Schwannomatosis is a very rare form of neurofibromatosis that has only recently been recognized and appears to affect about 1 in 40,000 individuals. It is less well understood than NF1 and NF2, and features may vary greatly between patients.
The distinguishing feature of schwannomatosis is the development of multiple schwannomas, tumors of the peripheral nervous system that arise in the nerve sheath and that are composed of Schwann cells.
Schwannomatosis can appear almost everywhere in the body. The dominant symptom is pain, which can be excruciatingly intense. Pain develops when a schwannoma enlarges, compresses nerves, or presses on adjacent tissue. Some people experience additional neurological symptoms, such as numbness, tingling, or weakness in the fingers and toes. Patients with schwannomatosis never have neurofibromas.
About one-third of patients with schwannomatosis have tumors only on a single part of the body, such as an arm, a leg, or a segment of the spine. The number of schwannomas on a patient can vary widely.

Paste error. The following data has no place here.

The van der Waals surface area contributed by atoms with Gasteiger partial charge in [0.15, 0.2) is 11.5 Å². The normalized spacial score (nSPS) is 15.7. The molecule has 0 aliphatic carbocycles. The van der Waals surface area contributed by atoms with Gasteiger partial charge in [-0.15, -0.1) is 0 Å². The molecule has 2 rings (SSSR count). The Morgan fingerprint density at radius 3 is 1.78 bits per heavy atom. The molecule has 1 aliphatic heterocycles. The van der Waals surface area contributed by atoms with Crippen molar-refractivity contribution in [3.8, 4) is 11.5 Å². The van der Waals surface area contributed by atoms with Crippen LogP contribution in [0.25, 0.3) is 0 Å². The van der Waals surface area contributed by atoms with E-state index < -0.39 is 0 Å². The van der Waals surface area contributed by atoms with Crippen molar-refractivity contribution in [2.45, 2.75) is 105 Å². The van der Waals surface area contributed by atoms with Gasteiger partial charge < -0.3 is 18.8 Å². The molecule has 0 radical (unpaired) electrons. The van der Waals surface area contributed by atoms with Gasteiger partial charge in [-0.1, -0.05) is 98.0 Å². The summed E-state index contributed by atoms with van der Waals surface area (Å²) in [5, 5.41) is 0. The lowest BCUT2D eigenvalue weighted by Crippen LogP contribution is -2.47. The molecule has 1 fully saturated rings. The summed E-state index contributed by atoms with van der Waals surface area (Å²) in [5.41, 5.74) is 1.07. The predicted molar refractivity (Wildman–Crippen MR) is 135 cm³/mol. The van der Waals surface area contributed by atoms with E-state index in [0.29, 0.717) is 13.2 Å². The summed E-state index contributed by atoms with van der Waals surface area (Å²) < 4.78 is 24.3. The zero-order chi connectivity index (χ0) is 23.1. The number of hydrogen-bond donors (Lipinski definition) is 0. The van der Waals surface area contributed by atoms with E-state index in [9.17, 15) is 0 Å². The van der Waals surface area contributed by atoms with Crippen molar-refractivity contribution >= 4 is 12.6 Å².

There is no currently accepted medical treatment or drug for schwannomatosis, but surgical management is often effective. When tumors are completely removed pain usually subsides, although it may recur if new tumors form. When surgery is not possible, ongoing monitoring and management of pain in a multidisciplinary pain clinic is advisable.
The world-renowned Gilbert Family Neurofibromatosis Institute at Children’s National Health System has been changing the lives of children and families since 1982.
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The Child Neurology fellowship is an ACGME-accredited categorical residency position offering a two year pediatric and a three year neurology training program to achieve board eligibility and full qualification for a career in pediatric neurology including board eligibility in pediatrics.
Dr. Myseros began at Children’s National more than five years ago and has a personal and professional interest in the care of children with tumors of the brain and spinal cord.
Roger J. Packer, MD, Senior Vice President, Center for Neuroscience and Behavioral Medicine, has been a key figure in the national movement in innovation and care of children with brain tumors, where he says research is “accelerating discovery” in the field. That has been magnified in the past five to seven years, he says, where there have been dramatic advances in the understanding of the biology of these tumors. Still, Dr. Packer himself is never satisfied, because children are still stricken with deadly brain tumors, and there is a need for improved treatment, with fewer side-effects.